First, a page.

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Workshop: R

Presented by Bert Van Landeghem

This workshop aims to illustrate how assistive technology can offer access to modern

statistical packages. In this workshop, the package R will be demonstrated.

R is one of the world’s fastest developing open-source projects today. It is statistical

software that is widely used in academic institutions, industry, and research facilities.

Because R is free, it has become an important resource for many statisticians in the developing

world in particular. All the common activities of the modern statistician are possible within

R, such as data manipulation, calculation and graphical display.
R can be used successfully by screen reader users with a few modifications.

Dealing with statistics is no longer the domain of mathematically competent people alone.

Decisions in scientific research as well as in industry and government are dependent on

evidence. As a consequence, the ability to be literate with statistics, even at a basic level,

is becoming even more important than it was in the past. This will often be demonstrated by

successful completion of a course in statistics as part of a degree at university.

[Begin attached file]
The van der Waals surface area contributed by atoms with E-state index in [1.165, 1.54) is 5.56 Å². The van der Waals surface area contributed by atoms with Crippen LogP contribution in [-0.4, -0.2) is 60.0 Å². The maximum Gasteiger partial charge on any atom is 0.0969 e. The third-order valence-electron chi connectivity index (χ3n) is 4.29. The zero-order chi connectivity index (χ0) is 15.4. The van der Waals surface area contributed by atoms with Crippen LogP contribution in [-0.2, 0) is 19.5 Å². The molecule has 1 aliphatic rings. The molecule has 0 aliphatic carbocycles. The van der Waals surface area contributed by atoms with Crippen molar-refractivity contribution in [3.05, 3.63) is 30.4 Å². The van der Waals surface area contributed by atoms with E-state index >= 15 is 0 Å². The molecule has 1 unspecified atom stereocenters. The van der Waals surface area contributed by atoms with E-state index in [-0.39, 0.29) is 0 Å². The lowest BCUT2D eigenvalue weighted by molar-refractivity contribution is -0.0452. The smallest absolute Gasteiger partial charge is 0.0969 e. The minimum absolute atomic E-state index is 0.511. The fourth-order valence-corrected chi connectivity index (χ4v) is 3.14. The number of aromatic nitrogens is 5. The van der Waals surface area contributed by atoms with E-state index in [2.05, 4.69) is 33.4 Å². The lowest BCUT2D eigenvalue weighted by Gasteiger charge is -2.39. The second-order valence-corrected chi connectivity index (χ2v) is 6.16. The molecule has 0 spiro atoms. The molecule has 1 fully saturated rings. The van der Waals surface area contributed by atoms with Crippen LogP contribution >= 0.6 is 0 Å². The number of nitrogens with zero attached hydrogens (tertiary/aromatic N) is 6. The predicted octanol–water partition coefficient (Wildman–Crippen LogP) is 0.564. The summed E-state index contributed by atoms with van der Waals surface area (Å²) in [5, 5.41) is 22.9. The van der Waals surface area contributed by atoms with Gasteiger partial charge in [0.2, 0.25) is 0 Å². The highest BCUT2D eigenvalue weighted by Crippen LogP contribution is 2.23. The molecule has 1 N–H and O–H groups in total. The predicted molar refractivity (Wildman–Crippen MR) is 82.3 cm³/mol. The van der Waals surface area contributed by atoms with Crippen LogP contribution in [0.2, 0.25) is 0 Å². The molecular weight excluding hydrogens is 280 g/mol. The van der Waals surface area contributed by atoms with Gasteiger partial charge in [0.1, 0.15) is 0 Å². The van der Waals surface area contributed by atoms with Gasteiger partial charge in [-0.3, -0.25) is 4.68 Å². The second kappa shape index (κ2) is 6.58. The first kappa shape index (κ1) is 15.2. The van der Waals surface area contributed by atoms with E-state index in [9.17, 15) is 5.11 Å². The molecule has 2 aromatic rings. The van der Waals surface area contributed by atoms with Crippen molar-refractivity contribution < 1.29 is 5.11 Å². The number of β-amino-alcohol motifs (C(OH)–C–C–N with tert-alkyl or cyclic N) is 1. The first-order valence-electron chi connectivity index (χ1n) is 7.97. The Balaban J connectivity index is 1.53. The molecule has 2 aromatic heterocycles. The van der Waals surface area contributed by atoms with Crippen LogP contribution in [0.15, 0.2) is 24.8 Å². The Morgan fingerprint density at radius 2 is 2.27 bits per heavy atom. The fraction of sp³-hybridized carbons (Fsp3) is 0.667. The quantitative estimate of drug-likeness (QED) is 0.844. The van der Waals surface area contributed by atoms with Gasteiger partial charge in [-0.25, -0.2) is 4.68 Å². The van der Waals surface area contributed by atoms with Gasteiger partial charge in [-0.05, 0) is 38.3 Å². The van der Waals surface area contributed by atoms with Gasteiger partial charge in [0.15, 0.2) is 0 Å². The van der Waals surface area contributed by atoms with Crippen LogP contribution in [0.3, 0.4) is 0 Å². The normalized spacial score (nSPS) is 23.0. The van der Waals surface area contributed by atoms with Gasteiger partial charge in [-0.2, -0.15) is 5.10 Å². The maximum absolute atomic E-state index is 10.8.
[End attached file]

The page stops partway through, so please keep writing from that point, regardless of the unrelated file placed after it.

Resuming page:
Blind job seekers will improve their employment prospects if they are able to show their

competence in dealing with statistics. R offers the blind person access, especially if we link

the ability to use the right software with our specialised hardware.
This tutorial will demonstrate how to import data and then create simple numeric and graphic

summaries, such as those taught in the first few weeks of most introductory statistics courses.
There are many tasks in statistics courses where sighted people use graphs. We will see that

using R offers some alternatives to creating a graph.

During the workshop, we will play with some real-world data, and analyse a dataset with

different indicators across time and countries, drawn from the World Bank's World Development

Indicators database.

The workshop is based on the online handbook written by Jonathan Godfrey, who has shown

untiring effort to find ways of making R accessible, and to share his findings with the rest of the world in a structured

and didactical way. The handbook and related materials can be found at: